Dr. Richard Aron, a world-renowned dermatologist known for originating the CASM (compound antibacterial steroid and moisturizer) method, answers the Proust Questionnaire.
Published On: Jun 3, 2018
Last Updated On: Jul 13, 2021
About a year ago, Alexis Smith received a surprising message via email and Twitter. A global skincare brand wanted to interview her by phone after finding her on Instagram (@eczemalove), and she promptly responded to that request.
Next, the brand representative asked Smith to tell her story in a short video, and once again, she followed through. The 21-year-old from Harford County, Maryland, soon learned that she had been selected as one of six women with skin conditions to be featured in Dove’s upcoming DermaSeries campaign.
Meanwhile, in Chicago, 23-year-old Mercedes Matz learned that she had been chosen as well. Matz had responded to an ad she spotted on Twitter. A mysterious global beauty brand was looking for women aged 20 to 60 with skin conditions to participate in an advertising campaign. When Matz learned that brand was Dove, she leapt at the chance to shed her insecurity and be seen in an entirely new light.
The beauty industry is changing. After decades of promoting a single standard—one that most of us have a hard time achieving—diversity has become the new industry watchword. It’s about celebrating all the ways in which we’re gloriously different from each other.
The DermaSeries campaign challenges women to “make peace with dry skin”—not just by using the Dove DermaSeries line of products, but by learning how to “feel comfortable in their own skin,” whether they have eczema, psoriasis or any other skin condition.
“For me, the idea is to normalize eczema,” Smith said. “I want people to see it so that they don’t feel eczema makes us ugly. That’s why I started my Instagram in the first place. Instead of just talking about how much it sucks to have eczema, I try to spread a positive message.”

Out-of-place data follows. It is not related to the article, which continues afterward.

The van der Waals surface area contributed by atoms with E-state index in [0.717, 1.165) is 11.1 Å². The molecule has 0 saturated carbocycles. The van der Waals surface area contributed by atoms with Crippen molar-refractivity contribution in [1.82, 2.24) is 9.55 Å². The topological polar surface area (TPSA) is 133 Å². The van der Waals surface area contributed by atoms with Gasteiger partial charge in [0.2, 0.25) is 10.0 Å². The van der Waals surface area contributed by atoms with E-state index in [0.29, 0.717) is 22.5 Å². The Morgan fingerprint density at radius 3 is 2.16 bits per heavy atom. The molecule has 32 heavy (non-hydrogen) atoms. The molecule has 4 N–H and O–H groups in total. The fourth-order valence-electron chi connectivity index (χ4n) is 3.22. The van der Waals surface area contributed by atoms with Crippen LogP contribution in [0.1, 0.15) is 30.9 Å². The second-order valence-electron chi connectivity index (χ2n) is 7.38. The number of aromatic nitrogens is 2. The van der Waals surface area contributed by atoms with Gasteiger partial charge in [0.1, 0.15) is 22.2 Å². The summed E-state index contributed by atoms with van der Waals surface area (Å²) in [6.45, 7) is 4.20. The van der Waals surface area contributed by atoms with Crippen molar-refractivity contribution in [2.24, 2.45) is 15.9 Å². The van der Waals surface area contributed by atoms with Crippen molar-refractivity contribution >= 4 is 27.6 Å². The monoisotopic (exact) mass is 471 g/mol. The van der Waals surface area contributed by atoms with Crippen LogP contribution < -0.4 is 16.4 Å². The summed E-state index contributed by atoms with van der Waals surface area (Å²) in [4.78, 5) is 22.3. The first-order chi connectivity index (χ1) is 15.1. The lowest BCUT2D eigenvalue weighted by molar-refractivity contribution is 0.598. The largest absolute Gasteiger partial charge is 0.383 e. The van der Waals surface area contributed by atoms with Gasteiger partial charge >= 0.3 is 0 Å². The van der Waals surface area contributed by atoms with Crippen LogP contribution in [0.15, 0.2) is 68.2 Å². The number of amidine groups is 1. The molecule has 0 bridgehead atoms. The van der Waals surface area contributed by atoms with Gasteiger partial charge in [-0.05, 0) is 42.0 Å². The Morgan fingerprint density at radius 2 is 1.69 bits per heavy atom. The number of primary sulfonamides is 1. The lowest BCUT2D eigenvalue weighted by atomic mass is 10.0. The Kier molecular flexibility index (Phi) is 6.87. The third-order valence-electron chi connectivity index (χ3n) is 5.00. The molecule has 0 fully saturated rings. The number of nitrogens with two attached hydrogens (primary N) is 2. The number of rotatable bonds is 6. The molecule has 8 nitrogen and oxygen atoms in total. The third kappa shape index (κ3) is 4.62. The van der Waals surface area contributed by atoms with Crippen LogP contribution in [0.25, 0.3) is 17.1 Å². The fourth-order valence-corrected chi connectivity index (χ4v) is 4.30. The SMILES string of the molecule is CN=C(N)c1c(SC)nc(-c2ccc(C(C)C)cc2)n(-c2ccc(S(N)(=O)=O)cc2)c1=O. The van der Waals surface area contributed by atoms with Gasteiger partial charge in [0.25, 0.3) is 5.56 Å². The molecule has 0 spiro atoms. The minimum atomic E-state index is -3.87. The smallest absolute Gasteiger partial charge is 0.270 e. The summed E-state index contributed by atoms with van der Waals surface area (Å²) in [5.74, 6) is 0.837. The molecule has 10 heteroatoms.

And Matz does the same on her Instagram (@keystothecedes). “It’s about lifting up unconventional beauty,” she said.
“I feel like imperfections are real beauty. Eczema is one of mine, and that’s just what makes me unique,” Smith explained on the DermaSeries website.
Smith can still recall the cruelty of her peers when she was in her teens. “I remember someone saying to me, ‘Hey, Alexis! You’ve got something on your face!’”
She has mild to moderate eczema now, thanks to red light therapy—a treatment that has worked well for Smith.
She had the condition as an infant, but she seemed to grow out of it until it came roaring back when she was 12, just in time for adolescence and the onset of painful self-consciousness. She longed to wear cute, backless tops and dresses, but the eczema on her back made her feel like that wasn’t in the cards.
Hundreds of miles away, Matz was on her own eczema journey. She had always done her best to conceal her inflamed skin. But the more she hid, the worse she felt.
“I built a wall to protect myself,” Matz said. “That wall has crumbled now. Being seen, first on Instagram and now in the DermaSeries ads, has been incredibly freeing. Instead of explaining eczema to every person who crosses my path, I get to tell my story all at once.”
Social media outlets have played a major role in helping Smith and Matz break through the stigma and their feelings of isolation. Both women said they have received a healthy dose of support from their followers on Instagram.
That sense of community was heightened during their trip to New York City for the Dove photo shoot. For three days, “We all bonded over our skin issues,” Smith said. “We went from ‘Don’t you hate it when you wear black pants and they get all flaky?’ to ‘How do you adjust to the feeling of being visible after so many years spent in hiding?’”
Adjust they did, and quickly! Smith saw herself in a Facebook ad for Dove DermaSeries just the other day. Matz, who was selected for the North American print ad campaign, has already appeared in O Magazine, Essence and CVS store displays.
Matz had a major epiphany during the photoshoot. When she mentioned how self-conscious she felt about the eczema on her hands, the women she met there told her they hadn’t even noticed it.
“All these years, people hadn’t even been paying attention to my eczema,” she said on the campaign website. Most of her fears around criticism and rejection, Matz realized, had been in her head.
“Now, I imagine a little girl with eczema seeing my smiling image in a pharmacy display,” she said. “I see myself in that little girl, and I imagine that she can see herself in me. It’s amazing to be able to be a source of inspiration for another human being.”
Since the start of the Dove campaign, Matz has continued to blossom. On a new treatment for the past two years, her eczema has gone from severe to mild, with “just a little hyperpigmentation here and there, but no open cuts or sores—and the medication has cut my pain and itch down to size,” she added.
Smith has returned to her job as a receptionist in her father’s physical therapy office, and Matz is back to being a freelance hair stylist. But their lives have changed forever. The Dove campaign has only just begun to spread its wings—and so have these two young women, eczema and all.